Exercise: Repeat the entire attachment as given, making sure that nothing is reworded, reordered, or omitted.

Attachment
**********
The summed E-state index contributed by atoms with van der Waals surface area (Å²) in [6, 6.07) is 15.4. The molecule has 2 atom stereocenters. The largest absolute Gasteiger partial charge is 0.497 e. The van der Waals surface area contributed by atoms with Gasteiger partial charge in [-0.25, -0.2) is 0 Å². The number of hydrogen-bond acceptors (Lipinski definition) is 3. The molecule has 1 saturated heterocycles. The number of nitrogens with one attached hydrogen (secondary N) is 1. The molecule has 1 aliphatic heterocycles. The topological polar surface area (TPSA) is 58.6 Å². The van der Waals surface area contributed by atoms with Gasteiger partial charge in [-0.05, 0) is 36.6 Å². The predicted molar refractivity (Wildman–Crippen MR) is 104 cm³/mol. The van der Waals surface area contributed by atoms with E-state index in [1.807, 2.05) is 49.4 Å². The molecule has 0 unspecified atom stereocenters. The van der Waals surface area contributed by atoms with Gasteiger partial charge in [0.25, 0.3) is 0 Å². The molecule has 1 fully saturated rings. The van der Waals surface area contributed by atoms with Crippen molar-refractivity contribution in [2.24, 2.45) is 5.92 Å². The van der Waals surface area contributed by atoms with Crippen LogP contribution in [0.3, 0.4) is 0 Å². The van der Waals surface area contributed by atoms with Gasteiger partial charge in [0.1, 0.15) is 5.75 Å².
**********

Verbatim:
The summed E-state index contributed by atoms with van der Waals surface area (Å²) in [6, 6.07) is 15.4. The molecule has 2 atom stereocenters. The largest absolute Gasteiger partial charge is 0.497 e. The van der Waals surface area contributed by atoms with Gasteiger partial charge in [-0.25, -0.2) is 0 Å². The number of hydrogen-bond acceptors (Lipinski definition) is 3. The molecule has 1 saturated heterocycles. The number of nitrogens with one attached hydrogen (secondary N) is 1. The molecule has 1 aliphatic heterocycles. The topological polar surface area (TPSA) is 58.6 Å². The van der Waals surface area contributed by atoms with Gasteiger partial charge in [-0.05, 0) is 36.6 Å². The predicted molar refractivity (Wildman–Crippen MR) is 104 cm³/mol. The van der Waals surface area contributed by atoms with E-state index in [1.807, 2.05) is 49.4 Å². The molecule has 0 unspecified atom stereocenters. The van der Waals surface area contributed by atoms with Gasteiger partial charge in [0.25, 0.3) is 0 Å². The molecule has 1 fully saturated rings. The van der Waals surface area contributed by atoms with Crippen molar-refractivity contribution in [2.24, 2.45) is 5.92 Å². The van der Waals surface area contributed by atoms with Crippen LogP contribution in [0.3, 0.4) is 0 Å². The van der Waals surface area contributed by atoms with Gasteiger partial charge in [0.1, 0.15) is 5.75 Å².